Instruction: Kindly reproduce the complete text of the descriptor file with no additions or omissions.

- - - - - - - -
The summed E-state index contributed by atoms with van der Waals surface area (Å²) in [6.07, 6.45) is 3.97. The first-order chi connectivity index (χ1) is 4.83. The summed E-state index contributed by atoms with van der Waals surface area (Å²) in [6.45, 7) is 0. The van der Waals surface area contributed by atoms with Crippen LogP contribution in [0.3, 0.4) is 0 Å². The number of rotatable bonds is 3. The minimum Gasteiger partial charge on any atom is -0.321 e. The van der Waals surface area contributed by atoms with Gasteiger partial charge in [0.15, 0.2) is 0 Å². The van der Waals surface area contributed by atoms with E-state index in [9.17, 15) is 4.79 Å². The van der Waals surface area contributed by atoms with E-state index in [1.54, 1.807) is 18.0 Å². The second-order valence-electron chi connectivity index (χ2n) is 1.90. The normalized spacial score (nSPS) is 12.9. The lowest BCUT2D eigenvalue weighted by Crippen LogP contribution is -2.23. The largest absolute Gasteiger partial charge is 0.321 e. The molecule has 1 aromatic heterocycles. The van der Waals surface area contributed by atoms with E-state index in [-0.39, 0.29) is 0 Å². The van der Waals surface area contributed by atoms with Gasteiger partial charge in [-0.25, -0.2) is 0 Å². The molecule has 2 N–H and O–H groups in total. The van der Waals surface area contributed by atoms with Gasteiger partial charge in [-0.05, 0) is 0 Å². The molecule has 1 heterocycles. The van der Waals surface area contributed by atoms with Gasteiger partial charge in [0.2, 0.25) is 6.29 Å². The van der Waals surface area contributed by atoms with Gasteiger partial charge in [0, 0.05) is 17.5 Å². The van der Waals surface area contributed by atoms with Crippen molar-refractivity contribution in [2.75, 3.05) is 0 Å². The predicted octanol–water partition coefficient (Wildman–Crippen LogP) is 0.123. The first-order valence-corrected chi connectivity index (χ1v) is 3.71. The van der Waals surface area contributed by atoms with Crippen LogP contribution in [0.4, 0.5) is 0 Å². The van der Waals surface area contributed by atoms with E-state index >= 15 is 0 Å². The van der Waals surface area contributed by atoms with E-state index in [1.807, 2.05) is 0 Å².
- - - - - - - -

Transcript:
The summed E-state index contributed by atoms with van der Waals surface area (Å²) in [6.07, 6.45) is 3.97. The first-order chi connectivity index (χ1) is 4.83. The summed E-state index contributed by atoms with van der Waals surface area (Å²) in [6.45, 7) is 0. The van der Waals surface area contributed by atoms with Crippen LogP contribution in [0.3, 0.4) is 0 Å². The number of rotatable bonds is 3. The minimum Gasteiger partial charge on any atom is -0.321 e. The van der Waals surface area contributed by atoms with Gasteiger partial charge in [0.15, 0.2) is 0 Å². The van der Waals surface area contributed by atoms with E-state index in [9.17, 15) is 4.79 Å². The van der Waals surface area contributed by atoms with E-state index in [1.54, 1.807) is 18.0 Å². The second-order valence-electron chi connectivity index (χ2n) is 1.90. The normalized spacial score (nSPS) is 12.9. The lowest BCUT2D eigenvalue weighted by Crippen LogP contribution is -2.23. The largest absolute Gasteiger partial charge is 0.321 e. The molecule has 1 aromatic heterocycles. The van der Waals surface area contributed by atoms with E-state index in [-0.39, 0.29) is 0 Å². The van der Waals surface area contributed by atoms with Gasteiger partial charge in [-0.25, -0.2) is 0 Å². The molecule has 2 N–H and O–H groups in total. The van der Waals surface area contributed by atoms with Gasteiger partial charge in [-0.05, 0) is 0 Å². The molecule has 1 heterocycles. The van der Waals surface area contributed by atoms with Gasteiger partial charge in [0.2, 0.25) is 6.29 Å². The van der Waals surface area contributed by atoms with Gasteiger partial charge in [0, 0.05) is 17.5 Å². The van der Waals surface area contributed by atoms with Crippen molar-refractivity contribution in [2.75, 3.05) is 0 Å². The predicted octanol–water partition coefficient (Wildman–Crippen LogP) is 0.123. The first-order valence-corrected chi connectivity index (χ1v) is 3.71. The van der Waals surface area contributed by atoms with Crippen LogP contribution in [0.4, 0.5) is 0 Å². The van der Waals surface area contributed by atoms with E-state index >= 15 is 0 Å². The van der Waals surface area contributed by atoms with E-state index in [1.807, 2.05) is 0 Å².